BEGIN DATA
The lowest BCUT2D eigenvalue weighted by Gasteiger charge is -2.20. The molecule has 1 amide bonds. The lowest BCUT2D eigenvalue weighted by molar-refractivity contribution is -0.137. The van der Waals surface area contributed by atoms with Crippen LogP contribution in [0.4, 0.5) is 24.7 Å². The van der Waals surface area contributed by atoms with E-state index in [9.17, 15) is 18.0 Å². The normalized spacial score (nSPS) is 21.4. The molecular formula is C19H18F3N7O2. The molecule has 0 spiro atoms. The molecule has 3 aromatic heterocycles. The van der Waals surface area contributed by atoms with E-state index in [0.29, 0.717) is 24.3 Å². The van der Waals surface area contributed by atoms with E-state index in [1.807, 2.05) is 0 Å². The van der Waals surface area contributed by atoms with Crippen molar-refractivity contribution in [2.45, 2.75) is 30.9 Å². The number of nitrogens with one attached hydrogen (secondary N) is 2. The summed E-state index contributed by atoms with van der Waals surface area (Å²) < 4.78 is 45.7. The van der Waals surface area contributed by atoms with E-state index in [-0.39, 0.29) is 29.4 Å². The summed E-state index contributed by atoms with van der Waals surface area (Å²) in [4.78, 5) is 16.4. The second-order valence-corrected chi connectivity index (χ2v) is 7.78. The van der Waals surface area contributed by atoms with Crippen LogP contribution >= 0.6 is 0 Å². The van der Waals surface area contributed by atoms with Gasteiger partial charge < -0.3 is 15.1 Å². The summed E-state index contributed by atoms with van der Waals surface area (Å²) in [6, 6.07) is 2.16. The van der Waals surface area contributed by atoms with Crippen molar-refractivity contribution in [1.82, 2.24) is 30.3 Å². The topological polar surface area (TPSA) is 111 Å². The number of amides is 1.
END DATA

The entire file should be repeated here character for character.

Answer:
The lowest BCUT2D eigenvalue weighted by Gasteiger charge is -2.20. The molecule has 1 amide bonds. The lowest BCUT2D eigenvalue weighted by molar-refractivity contribution is -0.137. The van der Waals surface area contributed by atoms with Crippen LogP contribution in [0.4, 0.5) is 24.7 Å². The van der Waals surface area contributed by atoms with E-state index in [9.17, 15) is 18.0 Å². The normalized spacial score (nSPS) is 21.4. The molecular formula is C19H18F3N7O2. The molecule has 0 spiro atoms. The molecule has 3 aromatic heterocycles. The van der Waals surface area contributed by atoms with E-state index in [0.29, 0.717) is 24.3 Å². The van der Waals surface area contributed by atoms with E-state index in [1.807, 2.05) is 0 Å². The van der Waals surface area contributed by atoms with Crippen molar-refractivity contribution in [2.45, 2.75) is 30.9 Å². The number of nitrogens with one attached hydrogen (secondary N) is 2. The summed E-state index contributed by atoms with van der Waals surface area (Å²) < 4.78 is 45.7. The van der Waals surface area contributed by atoms with E-state index in [-0.39, 0.29) is 29.4 Å². The summed E-state index contributed by atoms with van der Waals surface area (Å²) in [4.78, 5) is 16.4. The second-order valence-corrected chi connectivity index (χ2v) is 7.78. The van der Waals surface area contributed by atoms with Crippen LogP contribution >= 0.6 is 0 Å². The van der Waals surface area contributed by atoms with Gasteiger partial charge < -0.3 is 15.1 Å². The summed E-state index contributed by atoms with van der Waals surface area (Å²) in [6, 6.07) is 2.16. The van der Waals surface area contributed by atoms with Crippen molar-refractivity contribution in [1.82, 2.24) is 30.3 Å². The topological polar surface area (TPSA) is 111 Å². The number of amides is 1.